same capacity he went afterwards to Rastadt, and when this congress broke
up, he returned again as an Ambassador to St. Petersburg.

After the Peace of Lunwille, when it required to have a man of experience
and talents to oppose to our so deeply able Minister, Talleyrand, the
Cabinet of Vienna removed him from Russia to France, where, with all
other representatives of Princes, he has experienced more of the frowns
and rebukes, than of the dignity and good grace, of our present

Count von Cobenzl's foible is said to be a passion for women; and it is
reported that our worthy Minister, Talleyrand, has been kind enough to
assist him frequently in his amours. Some adventures of this sort, which
occurred at Rastadt, afforded much amusement at the Count's expense.
Talleyrand, from envy, no doubt, does not allow him the same political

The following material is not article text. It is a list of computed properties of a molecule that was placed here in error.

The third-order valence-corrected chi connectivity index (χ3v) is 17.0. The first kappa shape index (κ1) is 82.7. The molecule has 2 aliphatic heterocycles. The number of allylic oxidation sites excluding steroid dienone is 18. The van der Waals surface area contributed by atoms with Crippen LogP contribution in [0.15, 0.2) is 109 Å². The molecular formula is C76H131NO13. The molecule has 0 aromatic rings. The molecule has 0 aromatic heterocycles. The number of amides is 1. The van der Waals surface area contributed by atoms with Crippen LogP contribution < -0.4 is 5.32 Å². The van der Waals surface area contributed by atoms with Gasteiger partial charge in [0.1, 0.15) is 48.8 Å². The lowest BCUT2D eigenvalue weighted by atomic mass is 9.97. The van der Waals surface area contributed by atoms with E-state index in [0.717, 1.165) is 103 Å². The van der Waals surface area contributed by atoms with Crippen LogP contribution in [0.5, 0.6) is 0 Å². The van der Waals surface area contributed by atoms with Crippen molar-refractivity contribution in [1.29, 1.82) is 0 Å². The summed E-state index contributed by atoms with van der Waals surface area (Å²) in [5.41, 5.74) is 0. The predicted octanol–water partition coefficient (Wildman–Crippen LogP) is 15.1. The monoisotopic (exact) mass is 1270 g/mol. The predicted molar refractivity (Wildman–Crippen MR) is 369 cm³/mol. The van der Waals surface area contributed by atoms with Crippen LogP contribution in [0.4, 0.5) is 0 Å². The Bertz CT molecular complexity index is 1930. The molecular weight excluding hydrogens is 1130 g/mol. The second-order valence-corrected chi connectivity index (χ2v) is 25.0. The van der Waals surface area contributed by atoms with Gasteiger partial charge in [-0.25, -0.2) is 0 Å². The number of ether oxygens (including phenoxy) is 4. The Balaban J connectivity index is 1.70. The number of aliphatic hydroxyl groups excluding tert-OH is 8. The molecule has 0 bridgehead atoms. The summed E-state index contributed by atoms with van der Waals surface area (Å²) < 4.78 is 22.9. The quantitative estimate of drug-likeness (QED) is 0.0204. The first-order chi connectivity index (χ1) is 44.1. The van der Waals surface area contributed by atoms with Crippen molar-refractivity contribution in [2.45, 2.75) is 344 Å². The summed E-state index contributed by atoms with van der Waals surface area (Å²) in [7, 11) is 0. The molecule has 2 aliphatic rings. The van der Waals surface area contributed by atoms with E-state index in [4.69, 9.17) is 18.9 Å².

merit as his other political contemporaries, having frequently repeated
that "the official dinners of Count von Cobenzl were greatly preferable
to his official notes."

So well pleased was Bonaparte with this Ambassador when at Aix-la-
Chapelle last year, that, as a singular favour, he permitted him, with
the Marquis de Gallo (the Neapolitan Minister and another plenipotentiary
at Udine), to visit the camps of his army of England on the coast. It is
true that this condescension was, perhaps, as much a boast, or a threat,
as a compliment.

The famous diplomatic note of Talleyrand, which, at Aix-la-Chapelle
proscribed en masse all your diplomatic agents, was only a slight revenge
of Bonaparte's for your mandate of blockade. Rumour states that this
measure was not approved of by Talleyrand, as it would not exclude any of
your Ambassadors from those Courts not immediately under the whip of our
Napoleon. For fear, however, of some more extravagant determination,
Joseph Bonaparte dissuaded him from laying before his brother any
objections or representations. "But what absurdities do I not sign!"
exclaimed the pliant Minister.